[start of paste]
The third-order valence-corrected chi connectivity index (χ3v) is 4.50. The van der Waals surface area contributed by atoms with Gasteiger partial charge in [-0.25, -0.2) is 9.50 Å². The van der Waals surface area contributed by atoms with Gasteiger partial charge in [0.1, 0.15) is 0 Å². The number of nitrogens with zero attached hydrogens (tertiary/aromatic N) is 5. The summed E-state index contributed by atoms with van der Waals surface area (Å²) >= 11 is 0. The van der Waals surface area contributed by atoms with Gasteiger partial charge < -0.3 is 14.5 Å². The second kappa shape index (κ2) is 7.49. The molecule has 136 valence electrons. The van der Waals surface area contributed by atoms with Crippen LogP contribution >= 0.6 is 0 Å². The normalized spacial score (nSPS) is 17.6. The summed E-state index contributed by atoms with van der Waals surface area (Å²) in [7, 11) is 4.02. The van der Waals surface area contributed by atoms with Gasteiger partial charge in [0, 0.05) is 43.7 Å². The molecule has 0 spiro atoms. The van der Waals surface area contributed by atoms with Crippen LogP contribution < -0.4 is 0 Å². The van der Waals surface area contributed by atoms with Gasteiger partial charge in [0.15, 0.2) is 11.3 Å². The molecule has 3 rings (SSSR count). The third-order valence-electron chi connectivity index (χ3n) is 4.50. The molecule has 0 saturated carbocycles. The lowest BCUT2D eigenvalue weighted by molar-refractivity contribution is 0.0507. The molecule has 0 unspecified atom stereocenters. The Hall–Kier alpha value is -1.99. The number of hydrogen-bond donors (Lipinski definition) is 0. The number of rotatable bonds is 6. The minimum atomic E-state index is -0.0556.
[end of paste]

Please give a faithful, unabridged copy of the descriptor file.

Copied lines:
The third-order valence-corrected chi connectivity index (χ3v) is 4.50. The van der Waals surface area contributed by atoms with Gasteiger partial charge in [-0.25, -0.2) is 9.50 Å². The van der Waals surface area contributed by atoms with Gasteiger partial charge in [0.1, 0.15) is 0 Å². The number of nitrogens with zero attached hydrogens (tertiary/aromatic N) is 5. The summed E-state index contributed by atoms with van der Waals surface area (Å²) >= 11 is 0. The van der Waals surface area contributed by atoms with Gasteiger partial charge < -0.3 is 14.5 Å². The second kappa shape index (κ2) is 7.49. The molecule has 136 valence electrons. The van der Waals surface area contributed by atoms with Crippen LogP contribution >= 0.6 is 0 Å². The normalized spacial score (nSPS) is 17.6. The summed E-state index contributed by atoms with van der Waals surface area (Å²) in [7, 11) is 4.02. The van der Waals surface area contributed by atoms with Gasteiger partial charge in [0, 0.05) is 43.7 Å². The molecule has 0 spiro atoms. The van der Waals surface area contributed by atoms with Crippen LogP contribution < -0.4 is 0 Å². The van der Waals surface area contributed by atoms with Gasteiger partial charge in [0.15, 0.2) is 11.3 Å². The molecule has 3 rings (SSSR count). The third-order valence-electron chi connectivity index (χ3n) is 4.50. The molecule has 0 saturated carbocycles. The lowest BCUT2D eigenvalue weighted by molar-refractivity contribution is 0.0507. The molecule has 0 unspecified atom stereocenters. The Hall–Kier alpha value is -1.99. The number of hydrogen-bond donors (Lipinski definition) is 0. The number of rotatable bonds is 6. The minimum atomic E-state index is -0.0556.